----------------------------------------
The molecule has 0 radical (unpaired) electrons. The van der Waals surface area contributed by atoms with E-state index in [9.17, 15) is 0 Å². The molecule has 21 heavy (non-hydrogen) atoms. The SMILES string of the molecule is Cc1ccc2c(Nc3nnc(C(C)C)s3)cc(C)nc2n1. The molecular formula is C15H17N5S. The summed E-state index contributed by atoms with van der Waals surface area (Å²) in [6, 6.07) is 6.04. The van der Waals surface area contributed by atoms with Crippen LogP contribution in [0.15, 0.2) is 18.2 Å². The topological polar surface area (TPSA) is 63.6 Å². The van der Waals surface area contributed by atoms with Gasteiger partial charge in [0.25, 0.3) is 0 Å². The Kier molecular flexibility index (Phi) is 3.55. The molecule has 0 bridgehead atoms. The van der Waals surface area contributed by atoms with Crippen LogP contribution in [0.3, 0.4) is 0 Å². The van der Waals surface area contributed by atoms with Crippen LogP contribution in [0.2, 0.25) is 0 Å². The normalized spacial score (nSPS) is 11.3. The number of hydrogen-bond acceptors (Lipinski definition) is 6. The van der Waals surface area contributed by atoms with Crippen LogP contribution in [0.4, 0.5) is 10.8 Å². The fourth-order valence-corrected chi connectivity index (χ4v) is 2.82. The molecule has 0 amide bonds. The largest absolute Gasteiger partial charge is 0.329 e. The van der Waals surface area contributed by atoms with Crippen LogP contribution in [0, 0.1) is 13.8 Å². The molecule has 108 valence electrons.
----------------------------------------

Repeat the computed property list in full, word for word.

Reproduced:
The molecule has 0 radical (unpaired) electrons. The van der Waals surface area contributed by atoms with E-state index in [9.17, 15) is 0 Å². The molecule has 21 heavy (non-hydrogen) atoms. The SMILES string of the molecule is Cc1ccc2c(Nc3nnc(C(C)C)s3)cc(C)nc2n1. The molecular formula is C15H17N5S. The summed E-state index contributed by atoms with van der Waals surface area (Å²) in [6, 6.07) is 6.04. The van der Waals surface area contributed by atoms with Crippen LogP contribution in [0.15, 0.2) is 18.2 Å². The topological polar surface area (TPSA) is 63.6 Å². The van der Waals surface area contributed by atoms with Gasteiger partial charge in [0.25, 0.3) is 0 Å². The Kier molecular flexibility index (Phi) is 3.55. The molecule has 0 bridgehead atoms. The van der Waals surface area contributed by atoms with Crippen LogP contribution in [0.3, 0.4) is 0 Å². The van der Waals surface area contributed by atoms with Crippen LogP contribution in [0.2, 0.25) is 0 Å². The normalized spacial score (nSPS) is 11.3. The number of hydrogen-bond acceptors (Lipinski definition) is 6. The van der Waals surface area contributed by atoms with Crippen LogP contribution in [0.4, 0.5) is 10.8 Å². The fourth-order valence-corrected chi connectivity index (χ4v) is 2.82. The molecule has 0 amide bonds. The largest absolute Gasteiger partial charge is 0.329 e. The van der Waals surface area contributed by atoms with Crippen LogP contribution in [0, 0.1) is 13.8 Å². The molecule has 108 valence electrons.